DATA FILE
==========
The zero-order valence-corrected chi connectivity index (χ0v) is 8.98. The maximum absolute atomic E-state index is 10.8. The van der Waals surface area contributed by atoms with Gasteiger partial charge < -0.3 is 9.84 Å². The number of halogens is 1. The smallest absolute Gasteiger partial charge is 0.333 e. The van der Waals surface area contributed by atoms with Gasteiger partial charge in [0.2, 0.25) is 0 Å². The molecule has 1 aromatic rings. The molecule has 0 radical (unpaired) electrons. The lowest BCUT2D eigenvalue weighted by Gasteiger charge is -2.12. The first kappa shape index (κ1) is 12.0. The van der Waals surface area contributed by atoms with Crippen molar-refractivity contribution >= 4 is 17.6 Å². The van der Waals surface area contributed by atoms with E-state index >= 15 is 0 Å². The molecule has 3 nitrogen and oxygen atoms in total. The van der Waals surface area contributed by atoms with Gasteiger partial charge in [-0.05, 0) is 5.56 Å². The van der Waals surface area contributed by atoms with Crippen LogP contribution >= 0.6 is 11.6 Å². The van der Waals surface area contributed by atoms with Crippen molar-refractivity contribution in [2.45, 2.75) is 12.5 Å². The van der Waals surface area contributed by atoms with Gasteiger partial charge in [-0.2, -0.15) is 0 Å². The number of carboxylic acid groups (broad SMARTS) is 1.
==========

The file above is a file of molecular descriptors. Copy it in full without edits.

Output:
The zero-order valence-corrected chi connectivity index (χ0v) is 8.98. The maximum absolute atomic E-state index is 10.8. The van der Waals surface area contributed by atoms with Gasteiger partial charge < -0.3 is 9.84 Å². The number of halogens is 1. The smallest absolute Gasteiger partial charge is 0.333 e. The van der Waals surface area contributed by atoms with Gasteiger partial charge in [0.2, 0.25) is 0 Å². The molecule has 1 aromatic rings. The molecule has 0 radical (unpaired) electrons. The lowest BCUT2D eigenvalue weighted by Gasteiger charge is -2.12. The first kappa shape index (κ1) is 12.0. The van der Waals surface area contributed by atoms with Crippen molar-refractivity contribution >= 4 is 17.6 Å². The van der Waals surface area contributed by atoms with E-state index >= 15 is 0 Å². The molecule has 3 nitrogen and oxygen atoms in total. The van der Waals surface area contributed by atoms with Gasteiger partial charge in [-0.05, 0) is 5.56 Å². The van der Waals surface area contributed by atoms with Crippen LogP contribution >= 0.6 is 11.6 Å². The van der Waals surface area contributed by atoms with Crippen molar-refractivity contribution in [2.45, 2.75) is 12.5 Å². The van der Waals surface area contributed by atoms with Gasteiger partial charge in [-0.2, -0.15) is 0 Å². The number of carboxylic acid groups (broad SMARTS) is 1.